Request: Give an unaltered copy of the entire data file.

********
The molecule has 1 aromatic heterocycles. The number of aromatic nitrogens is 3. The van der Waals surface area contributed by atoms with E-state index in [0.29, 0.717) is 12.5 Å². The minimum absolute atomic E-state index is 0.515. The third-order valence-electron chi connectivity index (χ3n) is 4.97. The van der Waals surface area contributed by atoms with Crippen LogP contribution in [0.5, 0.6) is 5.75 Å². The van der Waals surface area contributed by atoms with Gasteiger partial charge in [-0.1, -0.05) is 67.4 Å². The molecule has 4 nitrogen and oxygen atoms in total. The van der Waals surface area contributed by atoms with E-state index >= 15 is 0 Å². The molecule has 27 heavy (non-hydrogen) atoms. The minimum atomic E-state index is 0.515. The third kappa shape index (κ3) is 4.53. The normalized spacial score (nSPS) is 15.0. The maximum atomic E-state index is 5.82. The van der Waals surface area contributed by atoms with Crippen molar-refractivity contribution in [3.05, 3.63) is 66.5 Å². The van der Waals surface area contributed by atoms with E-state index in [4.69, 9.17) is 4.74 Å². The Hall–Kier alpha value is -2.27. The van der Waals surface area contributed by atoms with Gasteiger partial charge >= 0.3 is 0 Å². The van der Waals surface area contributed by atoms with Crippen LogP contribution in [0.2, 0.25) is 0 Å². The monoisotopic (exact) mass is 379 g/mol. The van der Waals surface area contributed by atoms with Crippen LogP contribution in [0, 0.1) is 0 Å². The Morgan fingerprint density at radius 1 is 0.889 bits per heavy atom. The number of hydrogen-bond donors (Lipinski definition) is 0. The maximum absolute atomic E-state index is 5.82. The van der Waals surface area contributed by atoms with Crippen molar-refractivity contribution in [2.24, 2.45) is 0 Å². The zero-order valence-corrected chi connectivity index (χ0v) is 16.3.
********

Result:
The molecule has 1 aromatic heterocycles. The number of aromatic nitrogens is 3. The van der Waals surface area contributed by atoms with E-state index in [0.29, 0.717) is 12.5 Å². The minimum absolute atomic E-state index is 0.515. The third-order valence-electron chi connectivity index (χ3n) is 4.97. The van der Waals surface area contributed by atoms with Crippen LogP contribution in [0.5, 0.6) is 5.75 Å². The van der Waals surface area contributed by atoms with Gasteiger partial charge in [-0.1, -0.05) is 67.4 Å². The molecule has 4 nitrogen and oxygen atoms in total. The van der Waals surface area contributed by atoms with E-state index >= 15 is 0 Å². The molecule has 27 heavy (non-hydrogen) atoms. The minimum atomic E-state index is 0.515. The third kappa shape index (κ3) is 4.53. The normalized spacial score (nSPS) is 15.0. The maximum atomic E-state index is 5.82. The van der Waals surface area contributed by atoms with Crippen molar-refractivity contribution in [3.05, 3.63) is 66.5 Å². The van der Waals surface area contributed by atoms with E-state index in [4.69, 9.17) is 4.74 Å². The Hall–Kier alpha value is -2.27. The van der Waals surface area contributed by atoms with Gasteiger partial charge >= 0.3 is 0 Å². The van der Waals surface area contributed by atoms with Crippen LogP contribution in [0.2, 0.25) is 0 Å². The monoisotopic (exact) mass is 379 g/mol. The van der Waals surface area contributed by atoms with Crippen LogP contribution in [0, 0.1) is 0 Å². The Morgan fingerprint density at radius 1 is 0.889 bits per heavy atom. The number of hydrogen-bond donors (Lipinski definition) is 0. The maximum absolute atomic E-state index is 5.82. The van der Waals surface area contributed by atoms with Crippen molar-refractivity contribution in [2.24, 2.45) is 0 Å². The zero-order valence-corrected chi connectivity index (χ0v) is 16.3.